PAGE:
[Source: PLOS One, full page: (LINK). Abstract, edited.]
OPEN ACCESS / PEER-REVIEWED / RESEARCH ARTICLE
Quinolone nonsusceptibility among enteric pathogens isolated from international travelers – Foodborne Diseases Active Surveillance Network (FoodNet) and National Antimicrobial Monitoring System (NARMS), 10 United States sites, 2004 – 2014
Julian E. Grass , Sunkyung Kim, Jennifer Y. Huang, Stephanie M. Morrison, Andre E. McCullough, Christy Bennett, Cindy R. Friedman, Anna Bowen
Published: December 4, 2019 / DOI: https://doi.org/10.1371/journal.pone.0225800
Gastrointestinal illnesses are the most frequently diagnosed conditions among returning U.S. travelers. Although most episodes of travelers’ diarrhea do not require antibiotic therapy, fluoroquinolones (a type of quinolone antibiotic) are recommended for treatment of moderate and severe travelers’ diarrhea as well as many other types of severe infection. To assess associations between quinolone susceptibility and international travel, we linked data about isolate susceptibility in NARMS to cases of enteric infections reported to FoodNet. We categorized isolates as quinolone-nonsusceptible (QNS) if they were resistant or had intermediate susceptibility to ≥1 quinolone. Among 1,726 travel-associated infections reported to FoodNet with antimicrobial susceptibility data in NARMS during 2004–2014, 56% of isolates were quinolone-nonsusceptible, of which most (904/960) were Campylobacter. International travel was associated with >10-fold increased odds of infection with quinolone-nonsusceptible bacteria. Most QNS infections were associated with travel to Latin America and the Caribbean (390/743; 52%); however, the greatest risk of QNS infection was associated with travel to Africa (120 per 1,000,000 passenger journeys). Preventing acquisition and onward transmission of antimicrobial-resistant enteric infections among travelers is critical.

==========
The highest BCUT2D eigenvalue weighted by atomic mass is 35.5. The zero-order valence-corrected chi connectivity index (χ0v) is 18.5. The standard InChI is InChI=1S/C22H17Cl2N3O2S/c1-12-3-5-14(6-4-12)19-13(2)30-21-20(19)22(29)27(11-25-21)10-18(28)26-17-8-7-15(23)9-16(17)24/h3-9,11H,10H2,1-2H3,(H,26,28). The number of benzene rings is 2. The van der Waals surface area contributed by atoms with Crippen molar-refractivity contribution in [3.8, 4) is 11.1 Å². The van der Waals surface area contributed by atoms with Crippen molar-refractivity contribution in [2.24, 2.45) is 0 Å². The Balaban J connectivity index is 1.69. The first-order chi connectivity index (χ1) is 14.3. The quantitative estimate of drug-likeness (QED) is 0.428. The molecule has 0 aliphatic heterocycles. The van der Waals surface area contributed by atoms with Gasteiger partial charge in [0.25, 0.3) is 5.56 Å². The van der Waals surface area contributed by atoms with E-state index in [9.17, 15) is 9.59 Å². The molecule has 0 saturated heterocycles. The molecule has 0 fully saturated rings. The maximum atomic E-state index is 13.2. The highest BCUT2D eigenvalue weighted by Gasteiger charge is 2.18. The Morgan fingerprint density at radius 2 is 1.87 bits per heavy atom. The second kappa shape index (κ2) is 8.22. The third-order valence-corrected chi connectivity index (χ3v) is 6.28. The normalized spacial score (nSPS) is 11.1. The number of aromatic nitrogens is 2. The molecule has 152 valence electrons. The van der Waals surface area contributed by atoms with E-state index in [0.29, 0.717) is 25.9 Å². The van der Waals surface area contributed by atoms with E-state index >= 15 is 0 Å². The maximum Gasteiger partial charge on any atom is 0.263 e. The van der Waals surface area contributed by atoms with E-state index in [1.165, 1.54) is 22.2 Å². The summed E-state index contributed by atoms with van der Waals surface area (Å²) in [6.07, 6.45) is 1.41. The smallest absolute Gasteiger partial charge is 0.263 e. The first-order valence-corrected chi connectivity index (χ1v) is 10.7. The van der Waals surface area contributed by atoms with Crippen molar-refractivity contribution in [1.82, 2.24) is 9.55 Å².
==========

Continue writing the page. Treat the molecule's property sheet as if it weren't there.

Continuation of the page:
Citation: Grass JE, Kim S, Huang JY, Morrison SM, McCullough AE, Bennett C, et al. (2019) Quinolone nonsusceptibility among enteric pathogens isolated from international travelers – Foodborne Diseases Active Surveillance Network (FoodNet) and National Antimicrobial Monitoring System (NARMS), 10 United States sites, 2004 – 2014. PLoS ONE 14(12): e0225800. https://doi.org/10.1371/journal.pone.0225800
Editor: Adriano Gianmaria Duse, School of Pathology, National Health Laboratory Service (NHLS) and University of the Witwatersrand, South Africa, SOUTH AFRICA
Received: June 25, 2019; Accepted: November 12, 2019; Published: December 4, 2019
This is an open access article, free of all copyright, and may be freely reproduced, distributed, transmitted, modified, built upon, or otherwise used by anyone for any lawful purpose. The work is made available under the Creative Commons CC0 public domain dedication.
Data Availability: All relevant data are within the manuscript and its Supporting Information files.
Funding: The author(s) received no specific funding for this work.
Competing interests: The authors have declared that no competing interests exist.
Keywords: Antibiotics; Drugs Resistance; Quinolones; Travelers; USA.